When buying pencils, or pencil lead, for drawing, it can be very overwhelming to see all the different types – ranging from 10H to 10B (using the European system). This was me when standing in the art store wondering what the difference was anyway. But, after some research, here is a short breakdown for you, as well as some links for more information.
Firstly, a bit of basic information. Pencil lead is a mixture of graphite and clay. The formula of the mixture is what determines the grade – or the rating between 10H to 10B. The more clay in the formula, the harder the lead (10H), and vice versa – the more graphite, the softer the lead (10B). This hardness helps determine the strength, smoothness, and pigmentation of the lead. It also affects the smudge resistance.
Using the corresponding number, like 10 in 10H, translates to the highest clay content resulting in the hardest lead and lightest strokes. I like to use a 6H which falls in the mid-range between 10H and an HB lead (which is the standard lead grade on the market). Our generic yellow pencils brands are HB graded lead– which means an even mix of clay and graphite.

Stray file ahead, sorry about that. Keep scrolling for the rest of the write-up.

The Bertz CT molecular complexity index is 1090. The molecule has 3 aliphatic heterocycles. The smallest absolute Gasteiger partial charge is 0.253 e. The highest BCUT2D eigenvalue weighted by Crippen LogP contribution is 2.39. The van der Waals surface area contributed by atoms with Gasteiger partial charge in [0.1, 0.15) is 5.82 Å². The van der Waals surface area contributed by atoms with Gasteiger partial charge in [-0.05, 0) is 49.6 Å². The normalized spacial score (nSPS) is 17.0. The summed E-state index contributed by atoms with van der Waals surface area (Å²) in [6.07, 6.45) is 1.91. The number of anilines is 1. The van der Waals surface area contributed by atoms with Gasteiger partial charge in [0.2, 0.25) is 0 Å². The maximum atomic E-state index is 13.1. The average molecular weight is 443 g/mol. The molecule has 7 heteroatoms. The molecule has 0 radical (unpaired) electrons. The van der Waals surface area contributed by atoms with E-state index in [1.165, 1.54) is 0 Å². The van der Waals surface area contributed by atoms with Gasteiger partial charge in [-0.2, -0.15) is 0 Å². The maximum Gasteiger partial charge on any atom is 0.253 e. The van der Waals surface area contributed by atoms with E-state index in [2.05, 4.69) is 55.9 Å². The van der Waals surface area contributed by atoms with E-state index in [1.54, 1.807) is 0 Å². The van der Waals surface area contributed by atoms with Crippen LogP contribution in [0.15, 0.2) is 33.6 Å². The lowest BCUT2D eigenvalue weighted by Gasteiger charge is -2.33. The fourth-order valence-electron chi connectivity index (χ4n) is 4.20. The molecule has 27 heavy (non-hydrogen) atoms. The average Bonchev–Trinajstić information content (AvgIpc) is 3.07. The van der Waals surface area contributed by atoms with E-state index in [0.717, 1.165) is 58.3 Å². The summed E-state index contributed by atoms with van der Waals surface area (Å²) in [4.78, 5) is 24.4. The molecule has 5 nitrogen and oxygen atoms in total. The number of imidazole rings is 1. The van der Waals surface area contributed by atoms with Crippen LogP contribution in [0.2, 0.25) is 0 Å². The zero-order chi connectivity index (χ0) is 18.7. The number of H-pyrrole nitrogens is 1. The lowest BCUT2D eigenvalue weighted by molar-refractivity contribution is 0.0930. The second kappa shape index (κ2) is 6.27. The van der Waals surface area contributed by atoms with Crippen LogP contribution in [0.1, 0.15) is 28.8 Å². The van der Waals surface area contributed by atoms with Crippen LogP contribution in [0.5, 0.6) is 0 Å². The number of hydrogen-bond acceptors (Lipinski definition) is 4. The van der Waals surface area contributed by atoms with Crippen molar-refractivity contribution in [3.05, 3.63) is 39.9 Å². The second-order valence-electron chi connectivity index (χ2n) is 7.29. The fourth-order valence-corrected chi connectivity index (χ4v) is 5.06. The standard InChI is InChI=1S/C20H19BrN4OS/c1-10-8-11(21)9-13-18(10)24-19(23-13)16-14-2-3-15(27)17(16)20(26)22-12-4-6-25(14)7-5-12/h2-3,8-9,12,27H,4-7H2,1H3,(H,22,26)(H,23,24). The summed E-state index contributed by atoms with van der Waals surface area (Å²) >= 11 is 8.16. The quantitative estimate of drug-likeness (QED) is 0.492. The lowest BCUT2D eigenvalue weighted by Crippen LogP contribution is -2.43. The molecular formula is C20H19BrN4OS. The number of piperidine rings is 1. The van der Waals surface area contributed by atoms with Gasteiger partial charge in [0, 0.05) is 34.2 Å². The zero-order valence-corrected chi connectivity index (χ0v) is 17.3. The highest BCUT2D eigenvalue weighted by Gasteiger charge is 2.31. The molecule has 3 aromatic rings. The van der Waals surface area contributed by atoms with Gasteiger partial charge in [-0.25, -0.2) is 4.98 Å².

Below, I’ve broken the characteristics of each letter grade of pencil lead down for you for easy reference:
- High in clay
- Hard lead
- Light strokes
- Smudge-resistant – harder to erase
- Typical uses:
- Light sketching
- Technical drawings
- Watercolour sketching
- Even mix of clay and graphite
- Standard lead grade
- Dark enough to read clearly
- Fairly smudge resistance compared to B grades but will still erase well unlike H grades
- Primary uses:
- Writing in schools
- High in Graphite
- Soft lead
- Dark strokes
- Smudges easily – easier to erase
- Very little friction in strokes
As with more artistic tools, paper plays an important role in quality and outcome. The B grade leads will work better on rougher papers as the graphite content allows for better clarity in the composition. This is why I prefer the H grade pencil leads as I prefer to use smoother papers. I also prefer lighter sketching before inking over top of the piece.
My 3 go-to pencil leads are 6H, my 6B and B lead. My favourite pencils to use are lead holders but you can purchase the different leads as traditional pencils. These are available at any art supply store as well as some general office supply stores, and, of course, Amazon.
I hope you found this helpful in your artistic adventures. Please comment below or reach out to me with any additional questions you may have.